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Saturday, May 5, 2012

Lyonothamnus floribundus aspleniifolius

The Catalina Ironwood is a really unique and attractive tree. Native to the Channel Islands off the coast of California. The variety with cut leaves is more common in nature as well as in cultivation. The trees stand out due to their habit, tall and narrow, growing up to 60' x 20'. Evergreen, with distinct leaves and beautiful fibrous bark make it a popular landscape tree. This is a fairly young specimen growing in a grove at Cabrillo.



The leaves are very distinct. Alternately arranged, pinnately compound, with deeply divided margins, that look like large fins or saw blades. Even the rachis is toothed. Dark green, 5-6" long, shiny, lighter on the lower surface. Usually 5 but sometimes 3 leaflets, considered palmately compound by some authorities. Jepson says, "simple to pinnately to palmately compound". Say what?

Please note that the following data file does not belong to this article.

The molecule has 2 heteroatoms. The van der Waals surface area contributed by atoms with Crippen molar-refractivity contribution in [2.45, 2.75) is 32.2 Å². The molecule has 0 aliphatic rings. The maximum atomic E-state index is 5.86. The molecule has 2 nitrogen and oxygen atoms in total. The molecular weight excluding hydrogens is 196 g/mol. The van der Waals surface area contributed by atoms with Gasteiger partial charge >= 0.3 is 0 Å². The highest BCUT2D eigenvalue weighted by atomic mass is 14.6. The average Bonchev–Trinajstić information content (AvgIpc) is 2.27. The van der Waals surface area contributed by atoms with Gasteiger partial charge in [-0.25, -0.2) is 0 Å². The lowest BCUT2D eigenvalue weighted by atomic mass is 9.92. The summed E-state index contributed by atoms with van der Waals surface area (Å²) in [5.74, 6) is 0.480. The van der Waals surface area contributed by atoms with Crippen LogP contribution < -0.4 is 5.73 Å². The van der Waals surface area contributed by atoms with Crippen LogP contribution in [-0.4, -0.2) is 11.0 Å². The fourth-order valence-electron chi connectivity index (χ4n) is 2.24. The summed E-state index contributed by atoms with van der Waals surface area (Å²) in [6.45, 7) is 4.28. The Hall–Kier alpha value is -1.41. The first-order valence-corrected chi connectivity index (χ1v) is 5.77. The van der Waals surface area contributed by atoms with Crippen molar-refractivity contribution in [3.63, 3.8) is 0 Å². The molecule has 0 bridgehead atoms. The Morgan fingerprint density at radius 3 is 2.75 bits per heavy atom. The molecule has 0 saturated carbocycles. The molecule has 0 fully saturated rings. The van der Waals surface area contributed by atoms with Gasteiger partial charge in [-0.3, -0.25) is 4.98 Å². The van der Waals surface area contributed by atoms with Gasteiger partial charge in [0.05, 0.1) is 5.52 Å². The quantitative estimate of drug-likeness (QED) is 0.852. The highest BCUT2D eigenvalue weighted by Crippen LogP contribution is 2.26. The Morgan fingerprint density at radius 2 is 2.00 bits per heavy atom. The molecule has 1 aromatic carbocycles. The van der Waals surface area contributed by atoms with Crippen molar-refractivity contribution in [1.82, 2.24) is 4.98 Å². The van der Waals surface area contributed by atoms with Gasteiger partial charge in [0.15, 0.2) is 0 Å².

Young stems brown, with a nice large pointed terminal bud.



Flowers are very showy, but can be very high up in an old tree. Individual flowers are very small, arranged in a flat topped inflorescence that measures 8-16" across. Blooms in the middle of summer. 





This is the remnants of the flower cluster.



The bark is really one of the nicest features of the tree. Reddish brown to tan exfoliating in long thin strips. 



Misidentification: not likely, the leaves are very distinct.

Location:
Aptos: Sesnon house has 2 flanking the old house,
584 Rio Del Mar Blvd, is a nice large one.

Capitola: Interchange of 41st and Highway 1

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